by Marilyn Achiron
Editor, Indicators and Analysis Division, Directorate for Education
The textbook in your or your child’s backpack: who decided it was the best one to use? And does it matter to your or your child’s success in school if that decision is taken by your school or by your government? The latest edition of PISA in Focus looks into how those issues relate to learning outcomes.
For example, school systems that grant individual schools autonomy in defining curricula, which can include determining which courses are offered, the content of those courses and the textbooks used to teach that material, tend to show better student performance overall, even after accounting for national income. Data from PISA 2009 show that the Czech Republic, the Netherlands, the United Kingdom and the partner economy Macao-China grant their schools the greatest autonomy in these matters, while schools in Greece, Turkey and the partner countries Jordan and Tunisia have the least autonomy in these matters.
Within countries, though, the relationship isn’t as clear-cut, as school systems may grant individual schools more or less autonomy for a wide variety of reasons. So just because a school might have the responsibility of creating its own curriculum and choosing its own textbooks does not automatically mean that its students will perform better on PISA reading tests than students in a school that doesn’t.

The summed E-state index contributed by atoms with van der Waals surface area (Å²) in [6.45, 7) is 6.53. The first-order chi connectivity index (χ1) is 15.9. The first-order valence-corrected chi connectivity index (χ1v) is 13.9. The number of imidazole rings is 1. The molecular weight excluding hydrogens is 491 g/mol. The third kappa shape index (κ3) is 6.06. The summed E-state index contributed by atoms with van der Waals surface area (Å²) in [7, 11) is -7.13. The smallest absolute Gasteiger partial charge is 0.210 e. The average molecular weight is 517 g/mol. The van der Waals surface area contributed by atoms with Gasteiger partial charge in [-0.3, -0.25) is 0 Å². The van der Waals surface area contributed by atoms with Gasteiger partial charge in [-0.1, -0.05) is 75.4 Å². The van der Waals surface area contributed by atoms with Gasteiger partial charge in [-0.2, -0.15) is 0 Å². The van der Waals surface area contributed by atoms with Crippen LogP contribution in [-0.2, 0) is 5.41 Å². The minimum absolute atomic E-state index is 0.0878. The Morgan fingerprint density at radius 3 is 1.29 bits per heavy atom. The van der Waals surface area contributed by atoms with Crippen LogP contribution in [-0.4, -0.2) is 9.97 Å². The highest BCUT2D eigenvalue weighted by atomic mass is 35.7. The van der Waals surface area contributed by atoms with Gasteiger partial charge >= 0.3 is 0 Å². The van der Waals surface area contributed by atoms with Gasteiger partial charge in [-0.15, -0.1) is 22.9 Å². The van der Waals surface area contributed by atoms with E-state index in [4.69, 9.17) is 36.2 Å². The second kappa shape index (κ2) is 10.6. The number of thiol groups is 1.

A closer look at PISA results reveals another interesting twist in the school autonomy-student performance tale: while there is no clear relationship between autonomy in resource allocation (how a school raises and spends its money) and performance, there is a positive, albeit weak, relationship between the two in those school systems where most schools post student achievement data publicly. In these instances, it’s the combination of the school system’s accountability policies (in this case, having schools publicly disclose information about student performance) and school autonomy that is associated with slightly better student performance. Some 37% of students across OECD countries attend schools whose principals reported that they make achievement data available to the public; in the United Kingdom, the United States, and the partner countries Azerbaijan and Kazakhstan, more than 80% of students attend schools that do so.
So while the analyses of PISA results can’t offer a simple equation, like school autonomy + accountability = better student outcomes, they can suggest the ways in which schools are governed, and the policies they put in practice, that are most strongly associated with better student performance. In effect, that textbook in your or your child’s backpack embodies a set of policies that could weigh a student down or help him or her soar.
For more on PISA, go to the website: http://www.pisa.oecd.org/
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